Photos of Officer Ian Hans Lichterman and his tattoos spread across social media late last summer, prompting angry reaction online and an Internal Affairs investigation.

The Internal Affairs investigation cleared Lichterman of any violations, closing the case in December, police said. They did not respond to follow-up questions inquiring whether any specific determinations were made about the tattoos.

Meanwhile, nearly five months after the controversy erupted, police  have yet to deliver a promised tattoo policy for its ranks.

Mayor Jim Kenney, who previously called the tattoos “disturbing” and “incredibly offensive,” released a statement that voiced the same reaction. But without an existing tattoo policy, Kenney said police could not dismiss Lichterman.

His statement reads:

“I am deeply offended by the tattoo and I think it is completely inappropriate for any law enforcement officer to have such a tattoo given its impact on those they are sworn to protect and serve. Since the investigation determined that the officer couldn’t be dismissed because PPD does not have a policy against tattoos, we will draft such a policy so this cannot happen again.

Additionally, PPD will continue to conduct thorough background checks and psych tests for new recruits. We also work to foster a culture of acceptance, diversity and inclusion throughout the police academy and the force.

That spirit has been on display the past several weeks as officers have protected thousands of individuals’ right to protest and done so with respect and with dignity, and not a single arrest. I am confident that the actions of this officer is not reflective of our entire force.”

On Tuesday, John McNesby, president of Fraternal Order of Police Lodge No. 5, reiterated his prior statements defending Lichterman, saying there was “nothing wrong” with the tattoos.

“There was nothing there to investigate,” McNesby said. “He had a tattoo. There was no policy. He had it for years. He had no discipline. There was no issue with it.”

McNesby said he did not know what investigators determined the eagle to represent. He declined to make Lichterman available for comment.

After the photos spread across social media, Philadelphia police pledged to determine an “appropriate policy” regarding tattoos, saying the department “does not condone anything that can be interpreted as offensive, hateful or discriminatory in any form.”

A tattoo policy has not yet been finalized, police said Monday.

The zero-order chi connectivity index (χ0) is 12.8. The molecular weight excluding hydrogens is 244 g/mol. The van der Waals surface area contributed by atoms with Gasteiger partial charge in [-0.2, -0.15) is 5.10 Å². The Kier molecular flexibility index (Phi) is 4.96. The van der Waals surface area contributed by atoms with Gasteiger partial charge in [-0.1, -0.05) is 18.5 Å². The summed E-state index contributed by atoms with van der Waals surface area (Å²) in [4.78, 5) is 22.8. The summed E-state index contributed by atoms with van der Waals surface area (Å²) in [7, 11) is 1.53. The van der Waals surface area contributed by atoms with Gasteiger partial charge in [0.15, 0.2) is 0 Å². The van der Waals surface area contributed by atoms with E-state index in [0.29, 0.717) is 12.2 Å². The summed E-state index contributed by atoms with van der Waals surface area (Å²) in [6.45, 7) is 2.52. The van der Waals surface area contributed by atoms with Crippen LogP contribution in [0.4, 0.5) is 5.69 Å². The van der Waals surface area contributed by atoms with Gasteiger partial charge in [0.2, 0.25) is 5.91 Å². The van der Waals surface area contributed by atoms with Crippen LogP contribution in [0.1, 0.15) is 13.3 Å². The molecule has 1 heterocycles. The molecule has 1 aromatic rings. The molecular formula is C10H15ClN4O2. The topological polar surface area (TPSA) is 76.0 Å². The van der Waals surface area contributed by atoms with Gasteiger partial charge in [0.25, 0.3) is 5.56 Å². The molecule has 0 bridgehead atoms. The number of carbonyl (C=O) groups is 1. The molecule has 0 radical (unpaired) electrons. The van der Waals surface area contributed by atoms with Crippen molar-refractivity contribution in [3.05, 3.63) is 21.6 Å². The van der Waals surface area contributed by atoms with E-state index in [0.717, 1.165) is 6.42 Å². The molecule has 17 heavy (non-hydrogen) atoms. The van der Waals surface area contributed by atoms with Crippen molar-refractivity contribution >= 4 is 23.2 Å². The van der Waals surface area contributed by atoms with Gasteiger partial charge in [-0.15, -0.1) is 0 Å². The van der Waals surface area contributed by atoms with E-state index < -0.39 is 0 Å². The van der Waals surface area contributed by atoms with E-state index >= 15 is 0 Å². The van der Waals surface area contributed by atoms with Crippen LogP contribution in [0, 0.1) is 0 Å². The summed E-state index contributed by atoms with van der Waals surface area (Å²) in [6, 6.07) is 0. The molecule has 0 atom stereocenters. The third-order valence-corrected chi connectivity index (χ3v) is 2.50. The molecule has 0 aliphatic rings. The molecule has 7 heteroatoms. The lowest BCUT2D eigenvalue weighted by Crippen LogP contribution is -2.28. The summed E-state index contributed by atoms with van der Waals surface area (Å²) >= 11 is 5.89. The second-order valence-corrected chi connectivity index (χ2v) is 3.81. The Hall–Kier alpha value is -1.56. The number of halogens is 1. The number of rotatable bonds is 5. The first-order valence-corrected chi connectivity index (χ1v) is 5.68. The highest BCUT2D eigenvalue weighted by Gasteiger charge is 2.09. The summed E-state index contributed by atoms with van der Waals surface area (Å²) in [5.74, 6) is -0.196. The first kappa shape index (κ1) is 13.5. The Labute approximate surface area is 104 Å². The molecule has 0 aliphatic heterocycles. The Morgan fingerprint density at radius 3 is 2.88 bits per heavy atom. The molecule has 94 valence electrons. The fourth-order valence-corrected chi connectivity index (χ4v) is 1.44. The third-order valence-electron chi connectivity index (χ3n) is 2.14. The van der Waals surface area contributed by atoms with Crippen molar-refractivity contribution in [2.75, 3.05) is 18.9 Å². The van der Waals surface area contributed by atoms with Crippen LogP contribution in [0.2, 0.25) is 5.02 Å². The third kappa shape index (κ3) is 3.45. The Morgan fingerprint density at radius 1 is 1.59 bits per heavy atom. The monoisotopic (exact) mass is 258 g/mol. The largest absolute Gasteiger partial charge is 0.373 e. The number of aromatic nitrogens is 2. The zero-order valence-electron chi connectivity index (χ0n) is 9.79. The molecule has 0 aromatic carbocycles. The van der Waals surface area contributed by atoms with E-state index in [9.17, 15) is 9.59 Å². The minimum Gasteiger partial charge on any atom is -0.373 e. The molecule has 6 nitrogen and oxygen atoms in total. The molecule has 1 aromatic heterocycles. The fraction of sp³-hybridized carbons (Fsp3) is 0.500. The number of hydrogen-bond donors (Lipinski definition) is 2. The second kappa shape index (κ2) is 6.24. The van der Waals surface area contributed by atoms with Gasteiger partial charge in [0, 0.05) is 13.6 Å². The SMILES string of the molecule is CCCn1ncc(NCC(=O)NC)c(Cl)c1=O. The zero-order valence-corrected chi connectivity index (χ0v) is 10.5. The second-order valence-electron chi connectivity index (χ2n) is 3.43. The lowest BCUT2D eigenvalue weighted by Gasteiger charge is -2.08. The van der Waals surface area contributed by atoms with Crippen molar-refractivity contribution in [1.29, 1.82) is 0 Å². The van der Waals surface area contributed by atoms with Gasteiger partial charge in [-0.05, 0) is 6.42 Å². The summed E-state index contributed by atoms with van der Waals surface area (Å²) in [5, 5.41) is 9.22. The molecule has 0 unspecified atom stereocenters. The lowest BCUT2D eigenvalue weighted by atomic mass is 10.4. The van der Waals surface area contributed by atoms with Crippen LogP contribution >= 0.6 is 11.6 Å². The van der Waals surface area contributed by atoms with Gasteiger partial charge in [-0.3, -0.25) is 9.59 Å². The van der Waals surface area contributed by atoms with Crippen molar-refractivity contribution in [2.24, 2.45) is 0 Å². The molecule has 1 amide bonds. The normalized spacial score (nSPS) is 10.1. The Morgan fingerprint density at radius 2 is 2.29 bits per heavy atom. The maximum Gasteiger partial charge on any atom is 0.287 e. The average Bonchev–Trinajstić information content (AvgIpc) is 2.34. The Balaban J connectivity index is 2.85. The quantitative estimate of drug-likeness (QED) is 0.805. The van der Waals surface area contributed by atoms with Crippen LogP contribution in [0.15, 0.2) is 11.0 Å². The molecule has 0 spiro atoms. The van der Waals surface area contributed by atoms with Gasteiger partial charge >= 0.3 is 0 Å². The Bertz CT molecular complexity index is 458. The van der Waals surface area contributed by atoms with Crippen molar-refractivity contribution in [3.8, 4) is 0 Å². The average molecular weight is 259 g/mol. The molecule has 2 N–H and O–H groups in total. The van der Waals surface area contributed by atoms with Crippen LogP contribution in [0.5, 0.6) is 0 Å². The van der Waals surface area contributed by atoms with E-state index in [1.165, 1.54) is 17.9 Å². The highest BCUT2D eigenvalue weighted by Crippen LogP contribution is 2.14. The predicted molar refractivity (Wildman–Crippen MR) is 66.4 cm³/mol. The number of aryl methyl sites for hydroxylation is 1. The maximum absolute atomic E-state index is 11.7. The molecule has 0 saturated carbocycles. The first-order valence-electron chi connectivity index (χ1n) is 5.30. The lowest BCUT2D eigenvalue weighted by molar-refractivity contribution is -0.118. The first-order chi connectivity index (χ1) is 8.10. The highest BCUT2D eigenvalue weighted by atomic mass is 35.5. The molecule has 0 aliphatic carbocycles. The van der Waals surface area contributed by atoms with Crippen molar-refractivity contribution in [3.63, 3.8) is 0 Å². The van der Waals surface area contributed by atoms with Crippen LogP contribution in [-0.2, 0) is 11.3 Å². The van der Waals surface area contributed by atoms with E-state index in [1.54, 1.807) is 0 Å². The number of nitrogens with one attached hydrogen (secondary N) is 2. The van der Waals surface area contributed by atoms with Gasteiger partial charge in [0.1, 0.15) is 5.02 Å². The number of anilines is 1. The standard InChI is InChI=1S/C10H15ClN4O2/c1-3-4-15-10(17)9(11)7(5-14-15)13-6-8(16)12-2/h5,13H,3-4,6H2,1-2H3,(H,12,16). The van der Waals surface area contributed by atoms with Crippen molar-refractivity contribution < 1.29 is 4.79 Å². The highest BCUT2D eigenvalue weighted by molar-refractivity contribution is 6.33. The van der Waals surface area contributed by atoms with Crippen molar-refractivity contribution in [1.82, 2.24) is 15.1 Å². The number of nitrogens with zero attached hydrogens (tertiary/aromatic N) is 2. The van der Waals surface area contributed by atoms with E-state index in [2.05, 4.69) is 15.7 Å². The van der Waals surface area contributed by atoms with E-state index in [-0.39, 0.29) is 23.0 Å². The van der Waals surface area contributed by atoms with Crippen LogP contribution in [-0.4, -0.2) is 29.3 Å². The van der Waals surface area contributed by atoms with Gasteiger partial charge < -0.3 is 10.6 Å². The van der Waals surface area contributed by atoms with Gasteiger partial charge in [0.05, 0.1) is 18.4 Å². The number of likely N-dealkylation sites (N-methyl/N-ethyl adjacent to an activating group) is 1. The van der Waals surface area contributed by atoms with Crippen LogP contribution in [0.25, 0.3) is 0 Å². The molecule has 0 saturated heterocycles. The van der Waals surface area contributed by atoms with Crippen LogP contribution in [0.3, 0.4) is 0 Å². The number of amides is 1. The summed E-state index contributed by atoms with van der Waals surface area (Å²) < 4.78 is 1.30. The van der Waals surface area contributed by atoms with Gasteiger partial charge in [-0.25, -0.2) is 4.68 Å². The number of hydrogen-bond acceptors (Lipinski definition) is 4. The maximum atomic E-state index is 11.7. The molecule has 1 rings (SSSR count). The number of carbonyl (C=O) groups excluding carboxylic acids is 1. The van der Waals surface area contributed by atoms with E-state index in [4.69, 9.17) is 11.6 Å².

Indiana Mayor Orders Review of Elkhart Police Department

ELKHART, INDIANA— Mayor Tim Neese has asked the Indiana State Police to investigate his city’s police force, a move that comes two weeks after misdemeanor criminal charges were announced against two officers who beat a handcuffed man.

SouthBend Tribune reporter first asked last month for video of the Jan. 12 incident. The police department released the video — which showed Newland and Titus repeatedly punching the man in the face after he spit at one of them — and announced the officers would face charges. The video shows two other officers, including the mayor’s son, Sgt. Drew Neese, watching the beating. The fourth officer, Cpl. Jason Ray, walks over as the beating ends and tells Newland and Titus to stop.

Five months earlier, in June, Elkhart Police Chief Ed Windbigler issued written reprimands to Newland and Titus. Speaking to the city’s Police Merit Commission, Windbigler said the officers used “a little more force than needed” with a man in custody and “went a little overboard.”

Last week, Neese said “in hindsight” the chief should have handed down more severe discipline. Newland and Titus are now on administrative leave pending the criminal case.

 

Neese asked for the state police probe just as the South Bend Tribune and ProPublica prepared to publish an investigation of disciplinary matters within the Elkhart Police Department, and a week after a Tribune reporter asked the mayor about the news organizations’ findings.

Meanwhile, the Tribune and ProPublica have published online a new report. Of 34 Elkhart police supervisors, the report reveals, 28 have been disciplined, 15 have been suspended, 7 have been involved in fatal shootings. And 3 have been convicted of criminal charges. Also, under Ed Windbigler, the current chief, the department appears to have scaled back discipline compared with his immediate predecessors, the report found.

When Windbigler became Elkhart’s police chief in January 2016, one of his first tasks was selecting his top command staff. For assistant chief, his second in command, Windbigler named Todd Thayer. Less than three years before, Thayer had been demoted two ranks for making flippant comments about a fatal shooting. Witnesses reported he said a fellow officer could now check shooting a person off his “bucket list.”

For patrol captain, Windbigler named Brent Long. Less than two years before, Long had received a four-day suspension for sending inappropriate emails to fellow officers. One email included gruesome photos of a man in another city who, while running from police, jumped or fell from an overpass and was decapitated on a wrought-iron fence.

Under Windbigler, Thayer and Long are not aberrations, according to a review of personnel files by the South Bend Tribune and ProPublica. Twenty-eight of the Elkhart Police Department’s 34 supervisors, from chief down to sergeant, have disciplinary records. The reasons range from carelessness to incompetence to serious, even criminal, misconduct. Fifteen of them have served suspensions, including Windbigler himself, who was once suspended for three days — and ordered to pay punitive damages in a federal lawsuit alleging excessive force.